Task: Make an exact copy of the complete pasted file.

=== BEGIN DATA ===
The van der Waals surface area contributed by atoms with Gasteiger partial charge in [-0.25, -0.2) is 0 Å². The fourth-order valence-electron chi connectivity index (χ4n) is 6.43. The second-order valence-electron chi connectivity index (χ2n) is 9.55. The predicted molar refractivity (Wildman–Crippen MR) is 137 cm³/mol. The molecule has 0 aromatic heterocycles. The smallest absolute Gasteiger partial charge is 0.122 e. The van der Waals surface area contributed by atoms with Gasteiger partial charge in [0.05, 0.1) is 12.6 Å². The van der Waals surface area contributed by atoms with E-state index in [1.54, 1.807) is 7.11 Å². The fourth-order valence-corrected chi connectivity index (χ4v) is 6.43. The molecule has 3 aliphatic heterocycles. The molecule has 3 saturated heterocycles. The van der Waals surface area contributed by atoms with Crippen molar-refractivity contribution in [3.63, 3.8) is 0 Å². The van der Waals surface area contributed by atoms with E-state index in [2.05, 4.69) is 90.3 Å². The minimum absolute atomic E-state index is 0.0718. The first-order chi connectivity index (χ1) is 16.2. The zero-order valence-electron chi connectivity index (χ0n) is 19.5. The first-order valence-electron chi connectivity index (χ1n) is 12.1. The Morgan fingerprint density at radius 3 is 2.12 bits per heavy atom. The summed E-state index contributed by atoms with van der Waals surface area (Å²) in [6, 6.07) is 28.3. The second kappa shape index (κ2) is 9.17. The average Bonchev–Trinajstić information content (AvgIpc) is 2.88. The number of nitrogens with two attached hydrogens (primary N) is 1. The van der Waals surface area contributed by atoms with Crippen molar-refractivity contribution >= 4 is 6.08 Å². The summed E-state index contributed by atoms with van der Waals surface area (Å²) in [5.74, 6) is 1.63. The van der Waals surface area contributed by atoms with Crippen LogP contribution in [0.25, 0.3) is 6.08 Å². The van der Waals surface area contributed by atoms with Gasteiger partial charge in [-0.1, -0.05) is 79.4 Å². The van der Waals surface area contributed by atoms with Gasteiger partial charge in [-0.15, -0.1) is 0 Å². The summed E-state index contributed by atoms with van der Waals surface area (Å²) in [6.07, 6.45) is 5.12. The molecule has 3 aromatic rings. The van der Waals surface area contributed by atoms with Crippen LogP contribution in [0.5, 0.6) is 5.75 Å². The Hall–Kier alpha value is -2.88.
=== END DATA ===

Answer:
The van der Waals surface area contributed by atoms with Gasteiger partial charge in [-0.25, -0.2) is 0 Å². The fourth-order valence-electron chi connectivity index (χ4n) is 6.43. The second-order valence-electron chi connectivity index (χ2n) is 9.55. The predicted molar refractivity (Wildman–Crippen MR) is 137 cm³/mol. The molecule has 0 aromatic heterocycles. The smallest absolute Gasteiger partial charge is 0.122 e. The van der Waals surface area contributed by atoms with Gasteiger partial charge in [0.05, 0.1) is 12.6 Å². The van der Waals surface area contributed by atoms with E-state index in [1.54, 1.807) is 7.11 Å². The fourth-order valence-corrected chi connectivity index (χ4v) is 6.43. The molecule has 3 aliphatic heterocycles. The molecule has 3 saturated heterocycles. The van der Waals surface area contributed by atoms with Crippen molar-refractivity contribution in [3.63, 3.8) is 0 Å². The van der Waals surface area contributed by atoms with E-state index in [2.05, 4.69) is 90.3 Å². The minimum absolute atomic E-state index is 0.0718. The first-order chi connectivity index (χ1) is 16.2. The zero-order valence-electron chi connectivity index (χ0n) is 19.5. The first-order valence-electron chi connectivity index (χ1n) is 12.1. The Morgan fingerprint density at radius 3 is 2.12 bits per heavy atom. The summed E-state index contributed by atoms with van der Waals surface area (Å²) in [6, 6.07) is 28.3. The second kappa shape index (κ2) is 9.17. The average Bonchev–Trinajstić information content (AvgIpc) is 2.88. The number of nitrogens with two attached hydrogens (primary N) is 1. The van der Waals surface area contributed by atoms with Crippen molar-refractivity contribution >= 4 is 6.08 Å². The summed E-state index contributed by atoms with van der Waals surface area (Å²) in [5.74, 6) is 1.63. The van der Waals surface area contributed by atoms with Crippen LogP contribution in [0.25, 0.3) is 6.08 Å². The van der Waals surface area contributed by atoms with Gasteiger partial charge in [-0.1, -0.05) is 79.4 Å². The van der Waals surface area contributed by atoms with Gasteiger partial charge in [-0.15, -0.1) is 0 Å². The summed E-state index contributed by atoms with van der Waals surface area (Å²) in [6.07, 6.45) is 5.12. The molecule has 3 aromatic rings. The van der Waals surface area contributed by atoms with Crippen LogP contribution in [0.5, 0.6) is 5.75 Å². The Hall–Kier alpha value is -2.88.